More to answer your document question: if you ride your own bike you can easily spruce it up with a basket, front rack, panniers, trunk, whatever suits your needs. But I think if you're involved in litigation, you may indeed be lugging a lot of tres lourde bound appendices around. I don't really think it is feasible to expect a daily rate, but I'm sure you can make it work when you can make it work.

 

 

* as in, super-sick spelling, yo.

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I worked on Bay St last summer and will be back in August, and I biked every day and plan to do it again. It was all downhill but still way too hot (I'm one of those prone to sweat people). I'd leave a couple of suits (and shoes) in my office and just bike down in shorts and a t-shirt with a folded dress shirt in my bag. The odd times I wanted to bring a suit either way I'd either walk/transit, or bike with a suit bag.

 

I used my own bike, which was mostly fine, but JAGGERS is right about a bikeshare for those odd nights you just don't want to be bothered with your bike (and I wouldn't want to leave it overnight outside, even by my office).

Edited by NineOne

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Cheers everyone, I will be in Calgary, not Toronto, so I'm more worried about dirt/dust and messing up my clothes than sweating in the humidity. It sounds like it's simple/doable enough, although I don't know about the logistics about leaving a bunch of suits in the office.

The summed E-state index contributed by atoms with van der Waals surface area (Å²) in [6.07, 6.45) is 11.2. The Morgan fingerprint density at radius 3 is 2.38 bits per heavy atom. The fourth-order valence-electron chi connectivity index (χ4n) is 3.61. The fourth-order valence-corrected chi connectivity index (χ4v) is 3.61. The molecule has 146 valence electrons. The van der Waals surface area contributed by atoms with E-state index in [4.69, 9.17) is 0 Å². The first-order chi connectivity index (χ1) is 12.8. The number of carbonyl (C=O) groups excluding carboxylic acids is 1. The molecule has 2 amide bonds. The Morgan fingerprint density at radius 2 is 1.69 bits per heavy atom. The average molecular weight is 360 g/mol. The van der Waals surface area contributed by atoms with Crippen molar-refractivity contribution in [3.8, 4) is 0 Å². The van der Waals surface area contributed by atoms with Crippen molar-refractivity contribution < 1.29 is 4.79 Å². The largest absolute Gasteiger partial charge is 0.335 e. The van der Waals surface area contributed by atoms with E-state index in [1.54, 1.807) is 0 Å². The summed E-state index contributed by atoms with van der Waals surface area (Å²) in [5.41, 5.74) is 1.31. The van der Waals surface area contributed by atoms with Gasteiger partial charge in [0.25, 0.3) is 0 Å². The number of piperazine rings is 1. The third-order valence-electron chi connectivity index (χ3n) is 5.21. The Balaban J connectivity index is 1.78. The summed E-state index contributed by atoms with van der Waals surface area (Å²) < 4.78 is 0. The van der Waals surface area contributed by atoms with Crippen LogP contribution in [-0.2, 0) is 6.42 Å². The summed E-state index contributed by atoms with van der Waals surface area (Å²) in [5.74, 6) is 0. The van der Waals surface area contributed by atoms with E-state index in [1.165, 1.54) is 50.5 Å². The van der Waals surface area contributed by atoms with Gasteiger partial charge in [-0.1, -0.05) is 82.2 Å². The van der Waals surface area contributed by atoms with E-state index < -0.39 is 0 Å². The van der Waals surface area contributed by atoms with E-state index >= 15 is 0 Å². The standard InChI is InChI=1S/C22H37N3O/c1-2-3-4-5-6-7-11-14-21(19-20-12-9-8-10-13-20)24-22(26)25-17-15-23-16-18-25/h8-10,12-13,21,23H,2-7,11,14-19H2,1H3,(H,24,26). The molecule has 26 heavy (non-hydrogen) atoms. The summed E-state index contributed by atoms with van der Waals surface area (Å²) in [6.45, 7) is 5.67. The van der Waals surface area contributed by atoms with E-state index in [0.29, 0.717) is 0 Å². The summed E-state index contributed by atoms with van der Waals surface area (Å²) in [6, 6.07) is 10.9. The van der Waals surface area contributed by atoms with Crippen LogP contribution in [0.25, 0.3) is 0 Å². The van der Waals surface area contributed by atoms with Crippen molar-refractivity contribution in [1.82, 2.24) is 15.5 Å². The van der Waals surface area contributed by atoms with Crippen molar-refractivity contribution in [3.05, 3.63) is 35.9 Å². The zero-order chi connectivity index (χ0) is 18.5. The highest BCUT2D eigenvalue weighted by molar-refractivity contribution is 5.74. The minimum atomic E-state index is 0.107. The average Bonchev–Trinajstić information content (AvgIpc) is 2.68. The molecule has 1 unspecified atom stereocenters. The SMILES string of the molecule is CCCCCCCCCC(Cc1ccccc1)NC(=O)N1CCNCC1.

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I didn't really address your question about carrying files. When I was on Bay St, I didn't usually carry big files home. These days, most of your files will be available electronically, so you don't need to bring paper home, so it won't normally interfere with biking.

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I leave my suits at work and get changed there pretty much every morning and evening/night. Many people bike to work. Most change once they get to the office. We also have showers at the office. Some are members at a gym downstairs or nearby and shower there. Depends on the heat and how difficult / long of a bike ride it is.